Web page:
I stopped before I reached the twelve-inch ledge that hung twenty feet over the stream below. Even with two legs, this part of the trail required attention. I knew I couldn’t cross it by hopping. To my right, tree branches broken by the harsh winds lay in a jumble. I found a curved stick, two inches in diameter, broke off its branches, and used it as a support. Honestly, it didn’t help much. Every step delivered a shot of pain and a clunky pop, but at least I could maintain balance. My thoughts turned dark as I hobbled into the thick forest, trees swallowing me like the mouth of a cave. I could barely see the rocks on the ground. I felt like I was going to lose it when I thought of how far I had to go. I stopped to catch my breath.

I heard a rustling behind me and then some panting. Could it be coyotes?

“Hey, what happened?” a man’s voice said. “I saw you run past me a while ago.”

I craned my neck around to see a stocky man with long blonde hair and a scraggly dog emerge from the darkness. I recognized him as a regular hiker on the trail, and told him what happened.

“I’ll walk with you,” he said.

His name was Richard, and his dog’s name was Betsy. We talked about the Trump administration of all things, our aging parents, the holidays, and pretty soon I was laughing and in good spirits.

As we walked over a small rocky hill, he grabbed my arm. “Dang, this thing is meaty! Do you work out?”

“Every day.”

And so it went. We made it back to my car pretty fast.

“Door service,” he said, opening my car door.

I thanked my new friend, chucked the walking stick to the side of the road, and drove home with my good foot. My father-in-law drove me to the hospital. Like I’d suspected, my ankle was broken. After seeing an orthopedic doctor who examined my x-rays—a “bad break” he said—I found out I would have to get surgery. Pins, plates, rods, and all that fun stuff. I would finally achieve my dream of turning into a cyborg. Just in time to ring in the New Year.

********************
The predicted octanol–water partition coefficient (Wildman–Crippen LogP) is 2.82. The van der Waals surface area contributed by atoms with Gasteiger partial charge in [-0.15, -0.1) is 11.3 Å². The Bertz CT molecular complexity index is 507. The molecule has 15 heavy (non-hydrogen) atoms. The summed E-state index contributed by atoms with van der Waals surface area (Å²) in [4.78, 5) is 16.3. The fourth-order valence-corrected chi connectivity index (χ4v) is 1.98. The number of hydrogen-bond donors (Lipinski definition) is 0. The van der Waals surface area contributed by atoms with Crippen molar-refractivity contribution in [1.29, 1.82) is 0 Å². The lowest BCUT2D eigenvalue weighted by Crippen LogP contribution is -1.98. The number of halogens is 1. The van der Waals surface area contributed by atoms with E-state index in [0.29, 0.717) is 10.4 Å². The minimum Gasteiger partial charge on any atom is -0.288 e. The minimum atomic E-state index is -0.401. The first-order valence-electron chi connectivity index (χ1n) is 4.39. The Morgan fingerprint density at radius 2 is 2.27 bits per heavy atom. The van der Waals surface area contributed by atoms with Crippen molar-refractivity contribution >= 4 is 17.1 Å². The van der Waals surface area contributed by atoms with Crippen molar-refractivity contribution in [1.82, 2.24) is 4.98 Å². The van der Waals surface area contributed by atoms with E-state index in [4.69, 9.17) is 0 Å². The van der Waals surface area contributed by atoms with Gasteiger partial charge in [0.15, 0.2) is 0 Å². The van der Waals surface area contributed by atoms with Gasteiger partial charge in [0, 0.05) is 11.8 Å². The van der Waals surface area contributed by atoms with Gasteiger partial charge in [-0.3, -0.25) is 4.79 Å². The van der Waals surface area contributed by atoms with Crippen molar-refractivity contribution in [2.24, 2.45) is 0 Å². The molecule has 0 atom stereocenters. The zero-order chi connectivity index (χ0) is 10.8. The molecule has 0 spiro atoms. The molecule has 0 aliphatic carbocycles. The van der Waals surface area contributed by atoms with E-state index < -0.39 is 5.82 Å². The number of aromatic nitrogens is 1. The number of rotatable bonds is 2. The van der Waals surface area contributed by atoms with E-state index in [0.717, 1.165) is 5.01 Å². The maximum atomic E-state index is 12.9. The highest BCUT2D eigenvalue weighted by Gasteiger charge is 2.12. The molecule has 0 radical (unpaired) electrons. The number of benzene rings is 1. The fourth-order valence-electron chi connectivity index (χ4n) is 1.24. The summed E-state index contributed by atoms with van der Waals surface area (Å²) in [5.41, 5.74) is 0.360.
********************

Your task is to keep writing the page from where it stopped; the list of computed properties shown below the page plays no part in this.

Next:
So why am I telling you this? I learned a couple valuable lessons from this experience that I’m applying to the upcoming New Year:

Choose Your Reaction to the Situation

“Life is 10 percent what happens to you, and 90 percent how you react to it.” ~ Charles R. Swindoll

I started to slip into that bad space where I felt frustrated and alone, and could've had a meltdown, but I didn't. I pushed on and maintained a positive attitude.

Margo Dill wrote a recent post on her blog, Life is All About Your Reaction and Your Tribe, which inspired this post. In it, she talks about how a friend changed her perspective on a bad situation, and how it’s important to choose who you surround yourself with because they can help change your reaction.

I totally agree. When Richard appeared out of the darkness and walked with me, it changed my perspective. I didn’t include this in the story, but when I got back to my car, I called my husband. “Gee, you sound chipper,” he said. “I guess you didn’t break your ankle.” As you know, I did. But having someone positive to talk to during a bad situation helped pull me out of my headspace.

Margo improved the above quote to this:

“Life is 10 percent what happens to you, 40 percent how you react to it, and 50 percent who you choose to surround yourself with.” ~ Margo Dill

Pretty awesome.

I choose to surround myself with fine writers like all of you in the WOW community. I believe if we band together, we can make all of our writing goals happen.

Train Every Day

(Not a fashion statement.
I just can't wear pants!)
If I hadn’t trained for it, I never could’ve hopped on one leg for almost two miles. P90X is part of my regular workout routine; and believe it or not, one of the weekly exercises is hopping on one leg for a period of time. It’s my least favorite exercise, but it prepared me for this.

I’m not saying to go workout in case something goes wrong; I just mean if you love something, work on it every day.

I only have one goal for 2018: write every day.

Professional writers I know write every day, if only for an hour. I figure if I do that, the rest will fall into place. I will be prepared for anything that comes my way. I will find what I’ve been looking for by putting in the time and effort.

Oh yeah, and the last lesson I learned? Don't run down hills.

Merry Christmas, writers. Cheers to a productive New Year!

***

Angela Mackintosh is publisher of WOW! Women On Writing. She hopes to get back on the trails in six to eight weeks.

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Sunday, December 24, 2017

 

Be Gentle

BE GENTLE


Be gentle with yourself.